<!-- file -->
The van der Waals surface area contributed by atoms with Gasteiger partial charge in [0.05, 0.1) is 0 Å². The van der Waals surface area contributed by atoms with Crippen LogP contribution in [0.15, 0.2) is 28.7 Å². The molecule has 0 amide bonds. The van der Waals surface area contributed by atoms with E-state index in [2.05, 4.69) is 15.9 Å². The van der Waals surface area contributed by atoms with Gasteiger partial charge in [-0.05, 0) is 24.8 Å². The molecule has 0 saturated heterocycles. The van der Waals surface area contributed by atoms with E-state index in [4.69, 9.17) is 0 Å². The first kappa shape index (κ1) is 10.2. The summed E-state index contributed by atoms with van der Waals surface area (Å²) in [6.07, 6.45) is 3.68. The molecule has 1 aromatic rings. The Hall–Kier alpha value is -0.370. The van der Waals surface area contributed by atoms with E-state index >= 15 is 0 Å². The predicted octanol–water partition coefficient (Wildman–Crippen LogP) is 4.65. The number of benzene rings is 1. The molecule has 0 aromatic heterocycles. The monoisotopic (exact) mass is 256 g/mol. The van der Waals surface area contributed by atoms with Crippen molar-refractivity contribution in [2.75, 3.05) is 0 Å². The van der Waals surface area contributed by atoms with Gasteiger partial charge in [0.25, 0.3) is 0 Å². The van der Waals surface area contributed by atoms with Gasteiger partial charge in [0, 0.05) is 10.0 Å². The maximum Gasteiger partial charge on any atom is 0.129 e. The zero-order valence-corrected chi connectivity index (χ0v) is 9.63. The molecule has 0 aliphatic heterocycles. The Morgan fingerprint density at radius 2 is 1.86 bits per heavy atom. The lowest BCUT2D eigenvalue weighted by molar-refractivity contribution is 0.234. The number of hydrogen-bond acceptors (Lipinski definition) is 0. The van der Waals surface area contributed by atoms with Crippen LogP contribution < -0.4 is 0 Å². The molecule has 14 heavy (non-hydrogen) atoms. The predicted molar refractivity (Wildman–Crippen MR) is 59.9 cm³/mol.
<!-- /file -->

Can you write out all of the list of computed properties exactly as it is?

The van der Waals surface area contributed by atoms with Gasteiger partial charge in [0.05, 0.1) is 0 Å². The van der Waals surface area contributed by atoms with Crippen LogP contribution in [0.15, 0.2) is 28.7 Å². The molecule has 0 amide bonds. The van der Waals surface area contributed by atoms with E-state index in [2.05, 4.69) is 15.9 Å². The van der Waals surface area contributed by atoms with Gasteiger partial charge in [-0.05, 0) is 24.8 Å². The molecule has 0 saturated heterocycles. The van der Waals surface area contributed by atoms with E-state index in [4.69, 9.17) is 0 Å². The first kappa shape index (κ1) is 10.2. The summed E-state index contributed by atoms with van der Waals surface area (Å²) in [6.07, 6.45) is 3.68. The molecule has 1 aromatic rings. The Hall–Kier alpha value is -0.370. The van der Waals surface area contributed by atoms with E-state index >= 15 is 0 Å². The predicted octanol–water partition coefficient (Wildman–Crippen LogP) is 4.65. The number of benzene rings is 1. The molecule has 0 aromatic heterocycles. The monoisotopic (exact) mass is 256 g/mol. The van der Waals surface area contributed by atoms with Crippen molar-refractivity contribution in [2.75, 3.05) is 0 Å². The van der Waals surface area contributed by atoms with Gasteiger partial charge in [0.25, 0.3) is 0 Å². The van der Waals surface area contributed by atoms with Gasteiger partial charge in [0, 0.05) is 10.0 Å². The maximum Gasteiger partial charge on any atom is 0.129 e. The zero-order valence-corrected chi connectivity index (χ0v) is 9.63. The molecule has 0 aliphatic heterocycles. The Morgan fingerprint density at radius 2 is 1.86 bits per heavy atom. The lowest BCUT2D eigenvalue weighted by molar-refractivity contribution is 0.234. The number of hydrogen-bond acceptors (Lipinski definition) is 0. The van der Waals surface area contributed by atoms with Crippen LogP contribution < -0.4 is 0 Å². The molecule has 14 heavy (non-hydrogen) atoms. The predicted molar refractivity (Wildman–Crippen MR) is 59.9 cm³/mol.